February is the month of hearts, roses, chocolates, (and bones), so it is an appropriate time to address money and relationships. It is a known fact that differences in values, goals and spending habits can create tension in a relationship, and numerous studies have shown that the No. 1 reason why couples argue is because of disagreements over money.
As the Beatles said, “I don’t care too much for money, money can’t buy me love” – but unfortunately, money battles can sure put a damper on love if you are not careful!
Here are a few ways that you can improve your communication about your finances and strengthen your relationship.
Organize regular “money meetings” and sit down together and examine your goals and values. Be aware that men and women view money differently, and there are also many different personality traits that affect how you view your finances. One of you might be a spendthrift while the other might like risk, so try to understand your partner’s perspective and priorities. Be ready to compromise and focus on a positive joint outcome.
Marriage is a partnership, and both of you need to be involved and have a say in your finances. Many couples do not agree about how much to spend, and how much debt to have, and so they hide their expenditures from their loved one. Keeping secrets about your debts and spending is unhealthy and can lead to distrust and anger between you. In addition, your debt problem can become your spouse’s debt problem, so be open and honest.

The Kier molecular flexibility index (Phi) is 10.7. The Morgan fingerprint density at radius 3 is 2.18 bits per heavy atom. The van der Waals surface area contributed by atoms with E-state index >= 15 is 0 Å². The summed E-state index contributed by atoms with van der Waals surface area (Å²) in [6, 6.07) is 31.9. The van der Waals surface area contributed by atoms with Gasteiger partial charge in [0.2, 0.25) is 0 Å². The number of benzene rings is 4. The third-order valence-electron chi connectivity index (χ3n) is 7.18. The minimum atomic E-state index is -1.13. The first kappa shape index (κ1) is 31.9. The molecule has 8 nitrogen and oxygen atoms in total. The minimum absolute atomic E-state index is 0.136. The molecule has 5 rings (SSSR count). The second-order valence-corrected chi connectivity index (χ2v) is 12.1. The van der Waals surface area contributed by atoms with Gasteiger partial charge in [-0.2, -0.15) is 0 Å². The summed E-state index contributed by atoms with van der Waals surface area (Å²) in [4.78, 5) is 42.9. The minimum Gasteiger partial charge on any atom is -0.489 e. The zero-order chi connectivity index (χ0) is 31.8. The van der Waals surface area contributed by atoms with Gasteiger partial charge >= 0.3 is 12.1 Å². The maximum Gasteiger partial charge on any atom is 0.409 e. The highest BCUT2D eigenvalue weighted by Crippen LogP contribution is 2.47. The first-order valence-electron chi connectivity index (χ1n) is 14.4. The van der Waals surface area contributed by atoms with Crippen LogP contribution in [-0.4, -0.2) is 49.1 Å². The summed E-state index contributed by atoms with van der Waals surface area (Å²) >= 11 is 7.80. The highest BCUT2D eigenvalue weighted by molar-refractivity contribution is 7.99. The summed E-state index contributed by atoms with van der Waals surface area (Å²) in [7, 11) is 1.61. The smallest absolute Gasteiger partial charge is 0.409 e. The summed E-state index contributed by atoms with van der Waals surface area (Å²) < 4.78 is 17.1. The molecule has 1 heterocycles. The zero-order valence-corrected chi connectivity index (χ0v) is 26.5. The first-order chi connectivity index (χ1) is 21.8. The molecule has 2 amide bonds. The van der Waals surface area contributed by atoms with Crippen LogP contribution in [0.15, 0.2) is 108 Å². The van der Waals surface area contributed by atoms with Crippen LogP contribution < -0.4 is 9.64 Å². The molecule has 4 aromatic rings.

Make sure the topic that you are fighting about is truly about money. Money can represent different things to different people- power, security, success, happiness, fear, and often fights about money are actually about emotional issues such as control, self-esteem, and love. Be aware of your past history and childhood memories because they can bias your perception and confuse the issue.
Take the emotion out of your conversations and don’t use blame or negativity on your special person. Try to maintain an open, calm and most importantly, respectful attitude in your dialogue and remember the goal is to work as a team.
Come up with a plan and develop a system to meet your goals. Create a budget that you both can live with, methods to pay down your debt, and develop general rules and limits for your household. Divide the responsibilities and meet on a regular basis to make sure that you stay on track.
If you both cannot come to a mutual agreement, and your marriage is becoming strained, seek help from a therapist and a financial advisor. They can offer objective advice and help you to develop a mutually rewarding game plan.
Love is like money-
Hard to find and easy to lose - Ally Mbululo